Food in supermarkets at risk from contamination

24 May 2010

Chemicals used in adhesives for food labels can seep through packaging and contaminate food, according to research published by the Royal Society of Chemistry.

Strict EU regulations exist for the use of plastics in food packaging, but there is no specific legislation about the chemicals in adhesives used to attach sticky labels directly or indirectly to food packaging or to fix packaging layers together. But all materials that come into contact with food must comply with framework regulation set out by the European Parliament*.

A team of scientists studied compounds in acrylic adhesives, and discovered that some chemicals can diffuse through the packaging and reach the food inside. One of those is considered highly toxic and found in high concentration in some adhesives.

Their results, described by one expert as a "significant breakthrough" are published in the latest edition of the RSC's Journal of Materials Chemistry.

The team, from the University of Zaragoza, Spain, studied four different acrylic adhesives and examined in detail 11 compounds found in them. Some were solvents, while others were residual monomers or impurities remaining from manufacture. There are three toxicity classes: low, moderate and high. Ten of the 11 compounds studied had low toxicity while the remaining compound belonged to the high category. But the authors point out that "some of these compounds had a restriction or specification in the Commission Directive 2002/72/EC relating to plastic materials and articles intended to come into contact with foodstuffs".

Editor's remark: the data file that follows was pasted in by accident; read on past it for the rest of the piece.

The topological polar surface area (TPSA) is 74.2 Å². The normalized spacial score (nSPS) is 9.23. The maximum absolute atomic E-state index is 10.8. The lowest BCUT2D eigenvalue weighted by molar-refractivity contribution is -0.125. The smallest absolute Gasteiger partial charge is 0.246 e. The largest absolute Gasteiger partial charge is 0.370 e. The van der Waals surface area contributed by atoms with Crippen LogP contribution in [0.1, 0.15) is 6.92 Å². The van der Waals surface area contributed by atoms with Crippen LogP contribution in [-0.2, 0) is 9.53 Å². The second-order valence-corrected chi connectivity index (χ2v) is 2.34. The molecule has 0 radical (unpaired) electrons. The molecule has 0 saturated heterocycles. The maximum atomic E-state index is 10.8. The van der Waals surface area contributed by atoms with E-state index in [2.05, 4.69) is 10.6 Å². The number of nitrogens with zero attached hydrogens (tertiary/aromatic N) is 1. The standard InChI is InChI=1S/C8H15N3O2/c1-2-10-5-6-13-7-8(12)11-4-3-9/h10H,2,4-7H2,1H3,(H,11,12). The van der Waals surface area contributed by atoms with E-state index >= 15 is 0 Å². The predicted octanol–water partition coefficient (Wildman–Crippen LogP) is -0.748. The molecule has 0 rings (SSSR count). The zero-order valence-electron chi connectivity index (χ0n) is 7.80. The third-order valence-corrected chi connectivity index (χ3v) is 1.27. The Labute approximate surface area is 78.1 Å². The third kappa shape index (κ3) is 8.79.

Of the 11 compounds, four migrated all the way into the food stimulant used for the experiments, with two being higher toxicity than recommended by the International Life Sciences Institute Europe, the body that investigates food safety and toxicology. One of these, 2,4,7,9-tetramethyldec-5-yne-4,7-diol, which is used as a non-ionic surfactant, has high concentrations in some adhesives, and this, together with its high toxicity, makes it a particular target for future studies, says Cristina Nerín, who led the team.

Nerín placed a layer containing the adhesive on to a layer of packaging material (polymer or paper) that covered Tenax, a food simulant. Analysis of the layers using mass spectrometry determined whether, and how far, any chemicals had diffused through. The reasons why chemicals can seep from the sticky labels to the food depend on many factors such as the food itself, time, temperature and other structural properties.

Valérie Guillard, an expert in food technology and packaging at the University of Montpellier, France, said: "This work brings significant breakthroughs in the study of compliance with regulations of food contact materials." She believes Nerin's studies show that "migration of adhesive compounds is possible and at a level that could raise safety concerns".

*Framework Regulation (EC) 1935/2004


Elena Canellas, Margarita Aznar, Cristina Nerín and Peter Mercea, J. Mater. Chem., 2010
DOI: 10.1039/c0jm00514b

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